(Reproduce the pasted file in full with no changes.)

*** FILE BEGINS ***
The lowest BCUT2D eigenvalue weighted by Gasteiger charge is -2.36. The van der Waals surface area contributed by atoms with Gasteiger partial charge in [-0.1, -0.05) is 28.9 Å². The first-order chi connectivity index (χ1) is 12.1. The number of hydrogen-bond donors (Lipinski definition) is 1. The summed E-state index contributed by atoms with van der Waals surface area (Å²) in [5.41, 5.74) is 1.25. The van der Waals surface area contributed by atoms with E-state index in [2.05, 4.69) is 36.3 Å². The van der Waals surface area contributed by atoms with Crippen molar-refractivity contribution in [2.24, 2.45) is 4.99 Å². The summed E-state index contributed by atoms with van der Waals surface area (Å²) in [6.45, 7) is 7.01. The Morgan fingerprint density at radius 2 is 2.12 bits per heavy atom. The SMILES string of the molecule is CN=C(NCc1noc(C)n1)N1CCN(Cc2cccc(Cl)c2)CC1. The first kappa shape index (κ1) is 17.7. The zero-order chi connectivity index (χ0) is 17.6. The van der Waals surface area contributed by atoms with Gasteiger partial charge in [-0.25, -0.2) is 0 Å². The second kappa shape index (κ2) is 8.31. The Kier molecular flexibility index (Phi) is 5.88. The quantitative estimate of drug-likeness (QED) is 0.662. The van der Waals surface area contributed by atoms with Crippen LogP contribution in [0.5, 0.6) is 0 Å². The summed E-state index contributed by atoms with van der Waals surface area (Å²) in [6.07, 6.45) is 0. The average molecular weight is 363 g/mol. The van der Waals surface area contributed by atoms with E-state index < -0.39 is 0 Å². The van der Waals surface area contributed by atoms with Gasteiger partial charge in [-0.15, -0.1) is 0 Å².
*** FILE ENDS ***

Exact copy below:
The lowest BCUT2D eigenvalue weighted by Gasteiger charge is -2.36. The van der Waals surface area contributed by atoms with Gasteiger partial charge in [-0.1, -0.05) is 28.9 Å². The first-order chi connectivity index (χ1) is 12.1. The number of hydrogen-bond donors (Lipinski definition) is 1. The summed E-state index contributed by atoms with van der Waals surface area (Å²) in [5.41, 5.74) is 1.25. The van der Waals surface area contributed by atoms with E-state index in [2.05, 4.69) is 36.3 Å². The van der Waals surface area contributed by atoms with Crippen molar-refractivity contribution in [2.24, 2.45) is 4.99 Å². The summed E-state index contributed by atoms with van der Waals surface area (Å²) in [6.45, 7) is 7.01. The Morgan fingerprint density at radius 2 is 2.12 bits per heavy atom. The SMILES string of the molecule is CN=C(NCc1noc(C)n1)N1CCN(Cc2cccc(Cl)c2)CC1. The first kappa shape index (κ1) is 17.7. The zero-order chi connectivity index (χ0) is 17.6. The van der Waals surface area contributed by atoms with Gasteiger partial charge in [-0.25, -0.2) is 0 Å². The second kappa shape index (κ2) is 8.31. The Kier molecular flexibility index (Phi) is 5.88. The quantitative estimate of drug-likeness (QED) is 0.662. The van der Waals surface area contributed by atoms with Crippen LogP contribution in [0.5, 0.6) is 0 Å². The summed E-state index contributed by atoms with van der Waals surface area (Å²) in [6.07, 6.45) is 0. The average molecular weight is 363 g/mol. The van der Waals surface area contributed by atoms with E-state index < -0.39 is 0 Å². The van der Waals surface area contributed by atoms with Gasteiger partial charge in [-0.15, -0.1) is 0 Å².